The DoD’s share of the semiconductor market has dramatically declined to less 1% of today’s semiconductors consumption, and the Department’s ability to gain access to needed microelectronics capabilities has correspondingly diminished. The TM JWG suggests actions that can increase market influence by exchanging research investment for access to commercial products; and, aggregating demand across DoD programs, other USG offices, and non-USG industries that have similar component and system integrity concerns.
Adopt New Trust and Assurance Models
The JWG’s analyses articulated the value of developing program-specific Trust Plans and Technical Implementation Guides to identify security measures for each step in the product flow from design through test. The Guides would factor technology-enabled mitigations and countermeasures into security requirements; the Plans could expand today’s Trust offerings by defining the boundaries for assurance spectrums or "tiers of trust" levels, and would cover component categories beyond ASICs.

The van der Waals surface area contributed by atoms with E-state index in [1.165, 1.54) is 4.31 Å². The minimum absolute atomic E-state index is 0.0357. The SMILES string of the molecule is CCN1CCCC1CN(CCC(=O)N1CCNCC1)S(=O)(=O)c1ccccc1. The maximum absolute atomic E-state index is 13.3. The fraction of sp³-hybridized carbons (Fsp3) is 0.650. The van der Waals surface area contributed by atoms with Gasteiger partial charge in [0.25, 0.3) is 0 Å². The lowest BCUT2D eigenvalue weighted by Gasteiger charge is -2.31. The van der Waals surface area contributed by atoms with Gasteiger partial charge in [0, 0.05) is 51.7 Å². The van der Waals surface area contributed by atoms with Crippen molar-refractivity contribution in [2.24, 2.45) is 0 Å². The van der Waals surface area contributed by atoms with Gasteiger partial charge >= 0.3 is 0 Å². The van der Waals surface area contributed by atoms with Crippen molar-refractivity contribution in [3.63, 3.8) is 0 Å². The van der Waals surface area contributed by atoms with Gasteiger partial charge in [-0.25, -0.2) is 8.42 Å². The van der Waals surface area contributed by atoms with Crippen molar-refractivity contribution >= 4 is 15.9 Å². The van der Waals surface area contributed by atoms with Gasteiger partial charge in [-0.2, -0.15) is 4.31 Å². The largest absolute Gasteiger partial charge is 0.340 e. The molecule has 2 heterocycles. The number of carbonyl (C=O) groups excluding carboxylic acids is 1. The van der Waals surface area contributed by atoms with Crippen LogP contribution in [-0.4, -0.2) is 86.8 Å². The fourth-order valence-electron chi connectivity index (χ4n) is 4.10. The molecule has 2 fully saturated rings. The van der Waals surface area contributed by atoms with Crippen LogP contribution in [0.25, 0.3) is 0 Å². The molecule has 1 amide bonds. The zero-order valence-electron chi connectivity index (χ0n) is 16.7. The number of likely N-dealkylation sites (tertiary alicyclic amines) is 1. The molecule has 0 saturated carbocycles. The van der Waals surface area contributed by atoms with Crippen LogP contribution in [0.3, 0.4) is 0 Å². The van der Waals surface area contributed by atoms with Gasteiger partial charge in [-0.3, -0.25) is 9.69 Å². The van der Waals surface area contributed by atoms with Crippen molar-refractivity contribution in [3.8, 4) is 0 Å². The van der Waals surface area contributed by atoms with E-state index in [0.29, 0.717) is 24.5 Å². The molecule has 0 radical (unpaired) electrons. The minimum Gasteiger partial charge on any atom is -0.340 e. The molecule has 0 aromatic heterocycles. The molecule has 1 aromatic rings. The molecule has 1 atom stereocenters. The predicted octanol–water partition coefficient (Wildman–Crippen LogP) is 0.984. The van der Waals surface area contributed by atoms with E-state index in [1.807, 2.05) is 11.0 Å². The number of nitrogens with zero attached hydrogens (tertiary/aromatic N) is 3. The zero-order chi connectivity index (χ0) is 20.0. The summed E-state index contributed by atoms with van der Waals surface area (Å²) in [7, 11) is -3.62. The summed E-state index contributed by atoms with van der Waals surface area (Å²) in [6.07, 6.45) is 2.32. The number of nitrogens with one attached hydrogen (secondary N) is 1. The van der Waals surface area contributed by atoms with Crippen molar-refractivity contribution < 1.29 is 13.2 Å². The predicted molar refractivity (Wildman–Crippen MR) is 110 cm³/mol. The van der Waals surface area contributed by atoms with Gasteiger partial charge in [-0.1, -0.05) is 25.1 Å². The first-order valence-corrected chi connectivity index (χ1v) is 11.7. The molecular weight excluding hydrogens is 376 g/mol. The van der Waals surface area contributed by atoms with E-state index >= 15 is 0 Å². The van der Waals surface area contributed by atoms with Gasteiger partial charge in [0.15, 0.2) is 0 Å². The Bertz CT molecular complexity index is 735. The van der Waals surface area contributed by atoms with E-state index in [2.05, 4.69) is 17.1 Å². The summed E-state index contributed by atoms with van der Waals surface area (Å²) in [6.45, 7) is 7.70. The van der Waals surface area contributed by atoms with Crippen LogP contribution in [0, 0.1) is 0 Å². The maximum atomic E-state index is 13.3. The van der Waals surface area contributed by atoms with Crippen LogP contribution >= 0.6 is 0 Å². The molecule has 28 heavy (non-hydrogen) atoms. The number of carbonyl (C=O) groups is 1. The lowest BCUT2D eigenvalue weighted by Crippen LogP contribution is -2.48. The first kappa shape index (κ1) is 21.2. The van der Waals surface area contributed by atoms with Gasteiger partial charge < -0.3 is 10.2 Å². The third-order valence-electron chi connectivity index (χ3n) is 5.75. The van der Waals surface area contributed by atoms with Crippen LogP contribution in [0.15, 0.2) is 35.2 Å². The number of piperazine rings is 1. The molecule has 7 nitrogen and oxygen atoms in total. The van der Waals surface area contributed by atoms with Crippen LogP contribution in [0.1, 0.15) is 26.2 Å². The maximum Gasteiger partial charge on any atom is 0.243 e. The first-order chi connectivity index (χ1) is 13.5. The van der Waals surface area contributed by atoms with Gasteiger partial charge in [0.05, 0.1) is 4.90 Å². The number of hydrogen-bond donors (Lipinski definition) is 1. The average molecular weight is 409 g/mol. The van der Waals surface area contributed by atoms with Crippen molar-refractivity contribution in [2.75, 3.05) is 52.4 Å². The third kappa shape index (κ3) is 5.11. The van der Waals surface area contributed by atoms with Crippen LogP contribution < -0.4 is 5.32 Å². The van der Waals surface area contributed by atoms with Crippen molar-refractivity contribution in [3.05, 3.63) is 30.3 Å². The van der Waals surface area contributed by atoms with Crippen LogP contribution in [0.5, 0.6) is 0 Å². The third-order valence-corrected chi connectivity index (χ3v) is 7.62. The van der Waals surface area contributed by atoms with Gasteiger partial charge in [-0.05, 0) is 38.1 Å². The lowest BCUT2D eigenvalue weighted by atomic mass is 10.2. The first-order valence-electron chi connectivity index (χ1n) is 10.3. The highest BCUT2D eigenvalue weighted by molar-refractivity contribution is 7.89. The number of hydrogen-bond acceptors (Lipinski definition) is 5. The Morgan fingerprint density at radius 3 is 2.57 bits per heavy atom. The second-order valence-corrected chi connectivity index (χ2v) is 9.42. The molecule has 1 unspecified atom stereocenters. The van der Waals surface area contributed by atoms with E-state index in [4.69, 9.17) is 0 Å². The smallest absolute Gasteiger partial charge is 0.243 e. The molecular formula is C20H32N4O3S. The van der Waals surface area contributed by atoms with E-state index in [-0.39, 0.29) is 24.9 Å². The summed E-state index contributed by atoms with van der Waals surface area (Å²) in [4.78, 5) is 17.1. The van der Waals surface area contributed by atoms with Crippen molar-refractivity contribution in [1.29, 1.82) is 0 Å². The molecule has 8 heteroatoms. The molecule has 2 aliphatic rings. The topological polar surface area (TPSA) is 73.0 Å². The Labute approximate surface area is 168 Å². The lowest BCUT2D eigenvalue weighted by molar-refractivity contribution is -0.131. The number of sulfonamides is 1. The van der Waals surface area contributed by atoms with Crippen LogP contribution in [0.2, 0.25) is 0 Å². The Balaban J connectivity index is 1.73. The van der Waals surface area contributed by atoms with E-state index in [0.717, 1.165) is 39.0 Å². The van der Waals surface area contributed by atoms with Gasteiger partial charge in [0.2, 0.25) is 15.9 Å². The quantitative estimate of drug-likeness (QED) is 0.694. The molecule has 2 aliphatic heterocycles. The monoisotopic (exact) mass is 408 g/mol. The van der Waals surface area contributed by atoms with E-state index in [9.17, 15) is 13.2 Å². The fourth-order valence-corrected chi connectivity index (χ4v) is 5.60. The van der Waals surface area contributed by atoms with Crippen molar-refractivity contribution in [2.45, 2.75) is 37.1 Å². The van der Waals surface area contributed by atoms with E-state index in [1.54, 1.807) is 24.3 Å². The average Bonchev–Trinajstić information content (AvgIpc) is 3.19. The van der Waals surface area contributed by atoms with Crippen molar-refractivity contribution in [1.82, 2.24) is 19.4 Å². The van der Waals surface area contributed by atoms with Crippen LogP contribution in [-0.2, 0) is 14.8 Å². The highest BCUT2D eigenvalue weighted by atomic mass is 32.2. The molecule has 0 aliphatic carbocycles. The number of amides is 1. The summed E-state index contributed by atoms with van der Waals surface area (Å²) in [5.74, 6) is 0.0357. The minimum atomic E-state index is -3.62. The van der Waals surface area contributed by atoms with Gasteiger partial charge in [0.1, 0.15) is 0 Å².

Launch R&D to Achieve Trust / Security in Un-trusted
Separate from, but coordinated with, the national semiconductor strategic plan, the TM JWG recommends launching near-term research and development to address the security concerns of existing commercial technology capabilities, including Trusted 3D/2.5D integration, to leverage these capabilities for defense systems. Establishing a government focus to track future technology trends and impacts is recommended to continuously identify technology renewal opportunities and capabilities gaps.
Summaries of each team's findings can be accessed below:
Team 1 Summary - Future Needs & System Impact of Microelectronics Technologies Download
Team 2 Summary - Trustable Access to Leading Edge Technology Download
Team 3 Summary - Trustable Microelectronics Standard Products Download
Team 4 Summary - New Methods to Instill Trust in Commercial Semiconductor Fabrication Download
Topics: Systems Architecture, Cybersecurity, Cyber, Industrial Security, Supply Chain